What are carbohydrates?

1 Answer
Sep 24, 2014

Carbohydrates are a class of organic compound often used for energy, but are also important structurally. A carbohydrate can be a polymer itself, like starch, or it might be a monomer, like glucose.

A single unit or monomer of a carbohydrates is called a monosaccharide. These are often ring-shaped and include molecules like glucose and fructose. Also, they tend to have the formula #C_nH_2nO_n# (so they have twice as many hydrogens as they do carbons and oxygens. Glucose's formula is #C_6H_12O_6#). Here's a picture of glucose:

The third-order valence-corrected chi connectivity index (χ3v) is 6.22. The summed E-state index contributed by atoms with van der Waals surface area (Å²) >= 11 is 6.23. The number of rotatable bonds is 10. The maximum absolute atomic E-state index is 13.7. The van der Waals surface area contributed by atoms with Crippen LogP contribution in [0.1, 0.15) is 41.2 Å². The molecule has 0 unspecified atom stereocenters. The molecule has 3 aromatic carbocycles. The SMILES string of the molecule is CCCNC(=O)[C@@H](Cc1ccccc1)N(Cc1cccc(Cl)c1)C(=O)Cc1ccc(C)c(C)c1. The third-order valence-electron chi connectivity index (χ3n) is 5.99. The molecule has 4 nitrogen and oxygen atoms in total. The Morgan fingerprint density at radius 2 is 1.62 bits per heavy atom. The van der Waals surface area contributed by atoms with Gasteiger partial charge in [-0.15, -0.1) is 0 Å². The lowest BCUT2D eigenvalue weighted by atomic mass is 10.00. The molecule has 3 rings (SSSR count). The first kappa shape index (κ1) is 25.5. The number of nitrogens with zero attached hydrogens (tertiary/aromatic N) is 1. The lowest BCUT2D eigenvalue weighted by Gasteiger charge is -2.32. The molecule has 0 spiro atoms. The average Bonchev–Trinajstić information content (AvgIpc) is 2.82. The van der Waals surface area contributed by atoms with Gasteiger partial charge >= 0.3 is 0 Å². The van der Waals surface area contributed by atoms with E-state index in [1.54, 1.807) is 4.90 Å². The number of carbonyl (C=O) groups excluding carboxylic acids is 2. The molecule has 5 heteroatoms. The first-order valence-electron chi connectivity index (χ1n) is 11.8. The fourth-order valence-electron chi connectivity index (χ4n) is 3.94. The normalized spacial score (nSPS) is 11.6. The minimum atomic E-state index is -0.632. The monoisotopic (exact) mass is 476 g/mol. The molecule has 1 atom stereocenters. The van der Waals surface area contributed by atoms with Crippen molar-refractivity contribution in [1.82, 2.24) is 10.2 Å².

Wikimedia Commons- Public Domain

If you put two monosaccharides together, you have a disaccharide. A common example is sucrose, which is table sugar. It consists of glucose and fructose connected together. Here's sucrose:
Wikimedia Commons- Don Carlson

More than two monosaccharides is usually called a polysaccharide. Examples of polysaccharides include cellulose and starch. Starch is the main way plants store energy and you might be aware of various foods that are high in starch, like potatoes, rice, and grains. Starch is made of lots and lots of glucose molecules connected together.

So, the term "carbohydrate" can refer to any of these molecules: monosaccharides, disaccharides, and polysaccharides. So not all carbs are polymers, but some are.